I don’t know if Lauren Boebert is the dumbest Representative in Congress, but If there is someone less capable, I’d hate to think about who that might be. She is from western Colorado and makes my head ache whenever I think about her at all, so I had to take a couple of ibuprofen this past week when the two videos started being news. You know, the videos where she tells a bigoted and racist story involving Representative Ilhan Omar to two different small groups of people. In both of them she all but directly accuses Omar of being a terrorist. The thing is, the two stories don’t agree with one another, and apparently describe a meeting that never happened. So she is not only a racist and a bigot and a dumbass, but a liar as well.
It reminds me of an old saying (I am paraphrasing Mark Twain here): If you tell the truth you don’t have to remember what you say. I would say that she is an embarrassment to the Republican Party, but we all know that this isn’t presently possible. To embarrass that party, that is. It is at a very low ebb indeed. But in another few months we’ll get to see if the GOP can find somebody less offensive and more credible to run in that district. You are free to use Boebert as a sign of the health of the party if you want to. It would be like taking its temperature. If they run her again, shame on them. If she is elected again, shame on us.
From The New Yorker
When will these golden days of Fall ever end, and we can get down to the business of shivering and scraping the sleet from our faces? If the trials posed by Winter are good for me because they build character, I am afraid that my character is probably slipping quite a bit this year.
I have become too used to this soft life where my choice of coat to wear when I leave the house doesn’t determine my survival. Why, just this past Wednesday I accompanied Robin to her physical therapy appointment wearing only a pair of shorts (cargo) and a light fleece sweater. And I was fine. And it was December.
I know in my heart that this blissful weather won’t last forever, and that I can once again begin my annual period of kvetching about how cold it is and won’t the wind ever stop blowing and how my back aches when I have to shovel snow. But right now, daily life is no trial at all.
From The New Yorker
Since I am definitely in a reverie frame of mind, another medical student story. When I rotated as a junior student to Ramsey County Hospital in St. Paul for the internal medicine clerkship, our group was oriented by the assistant chief of medicine. His speech started out like this:
“In the last group of students we had some problems with a couple of your classmates who were rude and arrogant in their behavior toward members of our nursing staff. Let me be clear on this point. We work hard to attract and retain excellent nurses here on the medicine wards. We have no trouble at all getting medical students. Do you catch my drift?”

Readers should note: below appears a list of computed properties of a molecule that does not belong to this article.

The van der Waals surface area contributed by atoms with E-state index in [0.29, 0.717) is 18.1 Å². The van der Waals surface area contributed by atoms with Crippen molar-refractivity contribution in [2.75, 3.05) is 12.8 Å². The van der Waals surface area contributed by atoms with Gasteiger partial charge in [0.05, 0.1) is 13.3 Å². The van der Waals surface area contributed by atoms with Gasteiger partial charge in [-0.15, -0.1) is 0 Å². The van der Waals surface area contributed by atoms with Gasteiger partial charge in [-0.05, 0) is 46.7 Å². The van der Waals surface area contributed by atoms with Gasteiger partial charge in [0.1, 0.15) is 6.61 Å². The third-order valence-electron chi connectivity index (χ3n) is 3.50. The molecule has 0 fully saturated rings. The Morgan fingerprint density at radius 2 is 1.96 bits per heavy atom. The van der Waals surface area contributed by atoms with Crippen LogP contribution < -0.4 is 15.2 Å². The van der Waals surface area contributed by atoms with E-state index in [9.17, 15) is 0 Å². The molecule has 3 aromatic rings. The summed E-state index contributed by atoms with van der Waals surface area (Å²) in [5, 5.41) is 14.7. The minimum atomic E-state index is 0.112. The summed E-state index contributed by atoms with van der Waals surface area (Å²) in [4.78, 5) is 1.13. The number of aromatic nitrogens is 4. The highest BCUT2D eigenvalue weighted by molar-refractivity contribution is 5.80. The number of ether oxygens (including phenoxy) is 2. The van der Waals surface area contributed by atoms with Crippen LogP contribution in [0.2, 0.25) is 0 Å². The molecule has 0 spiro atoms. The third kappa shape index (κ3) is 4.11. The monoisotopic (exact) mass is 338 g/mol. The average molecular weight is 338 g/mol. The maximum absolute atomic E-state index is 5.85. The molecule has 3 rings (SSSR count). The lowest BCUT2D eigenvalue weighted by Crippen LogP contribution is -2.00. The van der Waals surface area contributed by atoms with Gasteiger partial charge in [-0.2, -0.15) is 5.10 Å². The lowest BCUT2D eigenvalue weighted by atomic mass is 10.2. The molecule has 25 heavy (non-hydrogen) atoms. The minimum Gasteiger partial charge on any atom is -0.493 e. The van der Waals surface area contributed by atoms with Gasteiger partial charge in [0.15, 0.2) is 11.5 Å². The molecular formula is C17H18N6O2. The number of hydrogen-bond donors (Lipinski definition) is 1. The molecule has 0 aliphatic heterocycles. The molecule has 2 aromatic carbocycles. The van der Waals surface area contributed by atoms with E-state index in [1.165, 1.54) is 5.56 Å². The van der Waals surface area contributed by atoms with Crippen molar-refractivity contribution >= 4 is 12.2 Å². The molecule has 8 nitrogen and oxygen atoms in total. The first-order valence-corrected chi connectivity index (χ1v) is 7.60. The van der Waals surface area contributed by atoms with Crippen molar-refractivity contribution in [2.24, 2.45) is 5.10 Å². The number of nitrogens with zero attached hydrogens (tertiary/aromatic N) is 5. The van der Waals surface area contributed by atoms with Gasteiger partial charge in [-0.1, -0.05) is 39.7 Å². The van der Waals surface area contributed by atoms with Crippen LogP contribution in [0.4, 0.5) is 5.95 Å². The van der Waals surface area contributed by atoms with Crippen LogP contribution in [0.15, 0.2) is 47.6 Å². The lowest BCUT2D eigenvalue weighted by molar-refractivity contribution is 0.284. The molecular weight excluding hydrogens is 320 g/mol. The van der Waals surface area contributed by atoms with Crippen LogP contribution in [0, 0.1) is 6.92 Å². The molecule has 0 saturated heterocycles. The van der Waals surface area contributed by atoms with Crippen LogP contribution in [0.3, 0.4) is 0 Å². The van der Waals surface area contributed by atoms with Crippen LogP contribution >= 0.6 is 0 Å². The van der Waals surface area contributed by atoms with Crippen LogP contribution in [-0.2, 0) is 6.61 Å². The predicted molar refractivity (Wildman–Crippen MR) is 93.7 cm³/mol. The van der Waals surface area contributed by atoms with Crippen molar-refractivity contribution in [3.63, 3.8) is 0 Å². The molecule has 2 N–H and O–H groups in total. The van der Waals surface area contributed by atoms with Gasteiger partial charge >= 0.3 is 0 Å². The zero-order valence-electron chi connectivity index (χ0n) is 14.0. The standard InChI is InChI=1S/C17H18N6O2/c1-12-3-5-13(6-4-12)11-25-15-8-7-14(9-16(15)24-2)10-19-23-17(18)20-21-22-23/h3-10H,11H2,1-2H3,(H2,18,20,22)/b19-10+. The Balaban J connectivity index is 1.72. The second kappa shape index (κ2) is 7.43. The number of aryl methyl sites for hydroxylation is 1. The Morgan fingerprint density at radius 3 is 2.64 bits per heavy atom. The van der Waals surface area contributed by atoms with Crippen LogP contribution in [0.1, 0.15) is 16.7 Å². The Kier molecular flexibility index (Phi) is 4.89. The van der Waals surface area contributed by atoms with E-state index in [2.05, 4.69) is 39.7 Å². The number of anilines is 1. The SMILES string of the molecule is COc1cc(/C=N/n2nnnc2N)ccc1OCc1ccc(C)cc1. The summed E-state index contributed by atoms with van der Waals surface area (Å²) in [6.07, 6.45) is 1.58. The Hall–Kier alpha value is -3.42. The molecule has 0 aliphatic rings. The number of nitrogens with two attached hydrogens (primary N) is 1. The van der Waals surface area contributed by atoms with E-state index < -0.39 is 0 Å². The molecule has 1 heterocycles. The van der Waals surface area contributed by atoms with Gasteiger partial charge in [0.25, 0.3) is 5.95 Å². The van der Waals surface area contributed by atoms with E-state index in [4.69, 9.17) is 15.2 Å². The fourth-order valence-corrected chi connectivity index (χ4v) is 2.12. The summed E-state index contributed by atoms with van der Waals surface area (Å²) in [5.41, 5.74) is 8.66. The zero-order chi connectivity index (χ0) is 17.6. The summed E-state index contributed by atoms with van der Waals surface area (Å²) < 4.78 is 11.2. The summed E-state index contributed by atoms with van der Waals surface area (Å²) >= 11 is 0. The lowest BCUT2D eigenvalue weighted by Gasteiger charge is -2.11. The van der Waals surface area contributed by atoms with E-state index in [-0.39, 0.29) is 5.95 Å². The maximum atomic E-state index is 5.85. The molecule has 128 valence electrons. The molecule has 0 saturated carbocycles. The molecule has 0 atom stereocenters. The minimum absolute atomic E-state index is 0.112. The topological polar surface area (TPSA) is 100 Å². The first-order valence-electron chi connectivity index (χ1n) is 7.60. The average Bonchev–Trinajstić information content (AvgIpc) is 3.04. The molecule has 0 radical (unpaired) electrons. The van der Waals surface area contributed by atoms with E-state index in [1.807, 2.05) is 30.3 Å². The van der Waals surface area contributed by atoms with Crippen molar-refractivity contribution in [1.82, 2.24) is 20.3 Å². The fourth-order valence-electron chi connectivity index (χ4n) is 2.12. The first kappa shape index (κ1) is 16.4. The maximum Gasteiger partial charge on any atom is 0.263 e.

I accompanied Robin on her visit this week to see Dr. Judkins, the orthopedic surgeon who did her knee reconstruction. He took several X-rays to check on things, and as soon as I saw them I asked for copies, which he kindly provided. I thought you might be interested in what a total knee replacement looks like on X-ray.
The first picture is taken from the front, and compares the operated knee with its mate on the left. The second view is from the side.
NB: I had the patient’s permission to share these images with you, of course. To do otherwise would be to court havoc.
Christmas is upon us. The first flakes of it start falling these days a little before Halloween, followed by flurries leading up to Thanksgiving, but after that … the gloves are off and it’s a by-god blizzard from then on. There are days when I get two different catalogs from the same company.
Our home decorating for the holiday has gradually simplified over the years to where now we purchase a red candle and a green candle and put them on the dining room table and call it a job well done. (Well, maybe just a bit more than that). Gone are the days when one agonized over garlands and which Christmas Village building to add this year and what box did we put those Fitz and Floyd pieces into last year anyway? I don’t miss them much.
My grandparents Jacobson, whose way of life still informs my own in so many ways, decorated for Christmas by bringing out a box from the attic that contained perhaps a dozen small items. Ida would distribute them around her little home each year, never adding new ones, always caring carefully for the old. Each piece had some meaning to her and Nels, and a story that went with it.
There was only one thing that was electrified, nothing that blew up into monstrous size to be maintained by a roaring air pump, nothing that had a famous maker’s label, nothing that said “Look at what special things I have done with my house.”
I remember two garlands, each six feet long, one red and one green, a very small créche, a ceramic wall plaque of Santa’s smiling face, and a pair of candlesticks representing angels. There was only a handful of other treasures, but when you walked in their door and saw these few items out in the living room, it was instantly Christmas.
I almost forgot the tree.
Since their home was too small for a real tree, there was an inexpensive plastic one about a foot and a half high, that stood on an end table and was in no way trying to look realistic.
A placeholder is what it was, indicating where a dramatic Fraser fir or a luxurious Colorado spruce might have stood if there was room for it. Or if Nels and Ida felt it was needed.